"I could say that for hours.




We know audiophilia is a mug’s game. We watch ourselves believe, again and again, even as we trace the trajectories of our disappointment. (For we are not whole and divisions within ourselves compete and speak together.) We take another step, and we know that with every step we take another step is added to our journey. Upgrading and writhing. Tweaking and twitching.


"Ha! That’s good too."




But listen! Listen and hear our mistake! Listen to how we speak in our journals, our shops, our convocations. System upgrade. High fidelity. Upscale audio. High-end audio. There we are! In our systems! Our discourse is replete with metaphors of height and spiritual perfection. We purchase enlightened and transcendent equipment. We practice the Zen of system tweaking. We seek audio nirvana.


"That’s true, Audie."


We have displaced our spiritual yearnings on to our systems! We are lost in boxes, wires, devices, pillows, pillars, and lotions. Instead of working on our selves, we work on our systems. Quelle folie! Cage says we must have ears to hear. Ears! Not perfect systems, but proper ears, that is, proper attitude, true awareness.


"Of course!"


As we strive to perfect our systems, we sink deeper into anxiety and longing and internal rupture. We make the same spiritual mistake, over and over. There can be no doubt that it is a spiritual mistake. Audiophiles are, after all, lovers, seekers. We believe in a reality beyond mundane consciousness. We aspire to a perfection. We seek out and extirpate "imperfections" (a Christian element in our practice). Our ritual of critical listening is a meditation. Audiophilia has all the elements of a spiritual practice, but the elements are out of balance and confused.


"Christian element?"


How can we correct our practice and embrace and integrate our projections. How can we learn to hear only what is present? Complacency and acceptance of "second rate" is not possible for us. We cannot, now, after all we know and have experienced, accept colored sound, transient distortions, or shallow soundstages. Serious pursuit of the enlightenment that would allow us to enjoy our systems as they are is too demanding a first step. We cannot shut down our systems until we can hear them rightly. What can we do? What first, humble steps can we take? Listen! The medium of our misery is the medium of our moksha!

The first step to overcoming acoustic dualism is proper selection of source material for our systems.


"Aih! The diagnosis is great, but the treatment is ridiculous."

"Maybe not, Audie. Read on."


A universal rule of spiritual and psychological development, propounded by Carl Jung among others, is that the repressed and the rejected are the very keys to achieving wholeness. What is most obviously ignored in our community? Exactly! Modern musics. New Musics. Especially computer and tape musics. Among such musics is where we must look for recordings that can free us from acoustic dualism.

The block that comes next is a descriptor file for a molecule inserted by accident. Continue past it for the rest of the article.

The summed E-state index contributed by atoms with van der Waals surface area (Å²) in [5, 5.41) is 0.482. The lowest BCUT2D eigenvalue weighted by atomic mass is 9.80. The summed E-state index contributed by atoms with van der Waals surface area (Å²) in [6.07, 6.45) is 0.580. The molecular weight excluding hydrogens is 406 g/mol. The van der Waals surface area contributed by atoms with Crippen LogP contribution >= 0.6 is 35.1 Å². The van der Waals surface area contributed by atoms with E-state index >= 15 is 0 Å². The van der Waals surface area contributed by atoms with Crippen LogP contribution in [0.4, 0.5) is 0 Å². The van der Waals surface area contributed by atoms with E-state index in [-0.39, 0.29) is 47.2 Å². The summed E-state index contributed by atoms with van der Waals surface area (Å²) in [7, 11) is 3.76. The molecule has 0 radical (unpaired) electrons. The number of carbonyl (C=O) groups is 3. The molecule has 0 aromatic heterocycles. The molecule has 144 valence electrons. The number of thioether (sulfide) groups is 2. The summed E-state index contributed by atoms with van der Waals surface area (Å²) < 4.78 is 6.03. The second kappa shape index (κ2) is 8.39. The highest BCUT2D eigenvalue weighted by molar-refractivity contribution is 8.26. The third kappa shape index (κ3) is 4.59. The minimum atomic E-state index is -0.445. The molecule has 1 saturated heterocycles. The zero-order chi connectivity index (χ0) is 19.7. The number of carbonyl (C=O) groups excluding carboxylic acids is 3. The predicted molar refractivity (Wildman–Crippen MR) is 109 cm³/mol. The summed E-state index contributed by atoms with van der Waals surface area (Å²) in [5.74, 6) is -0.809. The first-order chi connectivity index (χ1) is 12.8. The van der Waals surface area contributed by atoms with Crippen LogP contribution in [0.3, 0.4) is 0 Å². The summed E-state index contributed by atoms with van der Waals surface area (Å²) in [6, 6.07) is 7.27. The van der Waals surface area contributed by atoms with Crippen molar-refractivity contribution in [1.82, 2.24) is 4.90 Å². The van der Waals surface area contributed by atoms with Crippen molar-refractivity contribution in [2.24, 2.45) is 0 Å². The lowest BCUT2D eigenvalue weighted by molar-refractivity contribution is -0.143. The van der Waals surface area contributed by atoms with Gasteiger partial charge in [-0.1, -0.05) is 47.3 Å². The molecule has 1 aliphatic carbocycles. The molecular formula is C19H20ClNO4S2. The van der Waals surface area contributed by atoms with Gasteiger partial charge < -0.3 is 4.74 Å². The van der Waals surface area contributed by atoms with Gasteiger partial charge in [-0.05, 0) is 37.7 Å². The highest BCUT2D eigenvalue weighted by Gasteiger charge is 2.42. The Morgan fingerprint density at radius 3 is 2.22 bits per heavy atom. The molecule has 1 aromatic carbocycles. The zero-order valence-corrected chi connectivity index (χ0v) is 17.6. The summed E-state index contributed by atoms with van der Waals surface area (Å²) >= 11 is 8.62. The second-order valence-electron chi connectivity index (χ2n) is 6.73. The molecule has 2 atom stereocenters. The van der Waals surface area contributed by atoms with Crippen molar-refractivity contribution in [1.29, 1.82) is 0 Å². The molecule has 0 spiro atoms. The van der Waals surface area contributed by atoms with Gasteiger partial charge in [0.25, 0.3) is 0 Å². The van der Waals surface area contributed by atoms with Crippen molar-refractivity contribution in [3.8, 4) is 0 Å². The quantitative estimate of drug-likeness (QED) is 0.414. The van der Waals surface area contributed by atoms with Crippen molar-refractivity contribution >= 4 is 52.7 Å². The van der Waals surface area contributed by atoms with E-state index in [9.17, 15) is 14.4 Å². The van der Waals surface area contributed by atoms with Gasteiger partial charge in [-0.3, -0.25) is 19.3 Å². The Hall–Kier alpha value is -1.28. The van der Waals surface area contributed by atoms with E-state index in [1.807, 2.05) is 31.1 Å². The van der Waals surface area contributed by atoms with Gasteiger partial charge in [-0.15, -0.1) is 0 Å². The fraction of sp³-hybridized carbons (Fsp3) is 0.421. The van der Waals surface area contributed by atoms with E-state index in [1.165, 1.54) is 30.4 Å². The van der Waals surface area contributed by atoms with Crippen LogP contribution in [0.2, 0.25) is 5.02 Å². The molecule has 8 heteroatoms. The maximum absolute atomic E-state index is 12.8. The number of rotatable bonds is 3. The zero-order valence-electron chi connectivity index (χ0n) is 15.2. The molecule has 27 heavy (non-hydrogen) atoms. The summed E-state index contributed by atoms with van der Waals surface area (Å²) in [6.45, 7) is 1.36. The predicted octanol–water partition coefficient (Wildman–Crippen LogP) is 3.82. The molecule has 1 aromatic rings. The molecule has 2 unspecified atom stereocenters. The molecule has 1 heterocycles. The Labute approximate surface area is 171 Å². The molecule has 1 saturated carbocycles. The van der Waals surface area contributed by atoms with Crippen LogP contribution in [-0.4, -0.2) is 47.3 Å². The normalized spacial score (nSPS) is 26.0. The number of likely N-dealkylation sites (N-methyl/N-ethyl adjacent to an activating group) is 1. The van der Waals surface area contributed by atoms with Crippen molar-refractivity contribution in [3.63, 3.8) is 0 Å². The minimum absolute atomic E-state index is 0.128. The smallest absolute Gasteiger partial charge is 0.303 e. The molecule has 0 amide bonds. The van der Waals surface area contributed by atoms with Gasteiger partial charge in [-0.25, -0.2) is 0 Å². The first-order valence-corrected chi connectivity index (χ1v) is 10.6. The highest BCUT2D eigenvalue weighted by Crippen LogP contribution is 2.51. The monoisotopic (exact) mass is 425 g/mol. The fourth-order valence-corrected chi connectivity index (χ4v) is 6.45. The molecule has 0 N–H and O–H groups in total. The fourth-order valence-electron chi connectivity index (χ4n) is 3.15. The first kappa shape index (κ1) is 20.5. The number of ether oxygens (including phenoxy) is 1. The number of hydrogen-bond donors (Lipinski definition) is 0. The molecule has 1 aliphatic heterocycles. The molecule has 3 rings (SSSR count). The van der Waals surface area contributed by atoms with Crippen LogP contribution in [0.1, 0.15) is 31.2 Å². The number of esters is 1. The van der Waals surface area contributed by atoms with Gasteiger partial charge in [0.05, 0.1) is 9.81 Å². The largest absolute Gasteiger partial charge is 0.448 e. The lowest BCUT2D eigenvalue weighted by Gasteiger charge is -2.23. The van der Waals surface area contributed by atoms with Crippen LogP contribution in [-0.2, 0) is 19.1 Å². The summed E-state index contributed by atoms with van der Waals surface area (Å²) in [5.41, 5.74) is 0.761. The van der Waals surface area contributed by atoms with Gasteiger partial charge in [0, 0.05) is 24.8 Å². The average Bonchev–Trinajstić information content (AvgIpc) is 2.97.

Tod Dockstader writes in his liner notes to Organized Sound by Tod Dockstader, "Since these pieces can never be performed in the usual sense, this record represents their only publication: you will perform them, as they were written, when you play it on your turntable. I’ve included this note so you will know your performance will be an accurate one." Your performance will be an accurate one. What blessed words!


"That’s true. I had the same thought when I read the notes. They really relieve your mind. Until you play the recording."


The problem is hearing what is not present; the solution is playing recordings that have only presence: recordings that cannot be wrong, that cannot fail, that have no distance from reality because they are reality!

The use of such recordings is the first step in provoking a conceptual shift in our understanding of our systems, a shift from thinking of our systems as sound reproducing systems to thinking of them as sound producing systems. A reproduction must be judged by its fidelity to an original. A produced sound is only the sound that it is. It cannot be compared to a reference. It is original. It is sui generis. It cannot be wrong. It cannot be right. It is neither an object (pace Cage), nor an idea.

And with this conceptual turn, my friends, can come a complete spiritual transformation. By hearing only what is present, we ourselves can become truly present, truly whole, truly at one. We will be able to listen to any recording without anxiety. We will have overcome acoustic dualism, and we will experience the truth so sonorously stated by the esteemed Dr. Johnson: There is only Original Sound in all its manifestations.


"Dr. Johnson! I thought so."

"So the problem is not with my system, but with my source material? But I played Dockstader and Subotnick, and they didn’t make any difference. You heard them. The low end of the Dockstader was hazy, and the transients on the Subotnick were blunted. I remember."

Prudence sighed.

Audie tossed the article across the hall. The pages flapped and cracked in the brief transit through open space, hitting the floor, wheeeee heeeet.

"That was beautiful."


"Do it again."

Audie picked up another copy of "New Music" and flung it down the hall.

Wheeeeu - wheeeeu, ping.

"The acoustics in this hall are amazing."

"Let me try." Prudence stood up, held one of the copies above her head and let it drop.

Wheeee ah umph.


"Let’s get going, Prue."

Prudence placed one copy of "New Music" in her satchel and piled the rest of them in a neat stack near the wall. She took Audie’s hand. Together they skipped down the hall, enjoying the eeeeh huh, eeeehuh of their soles scraping the much-scuffed carpet.


several notches closer to reality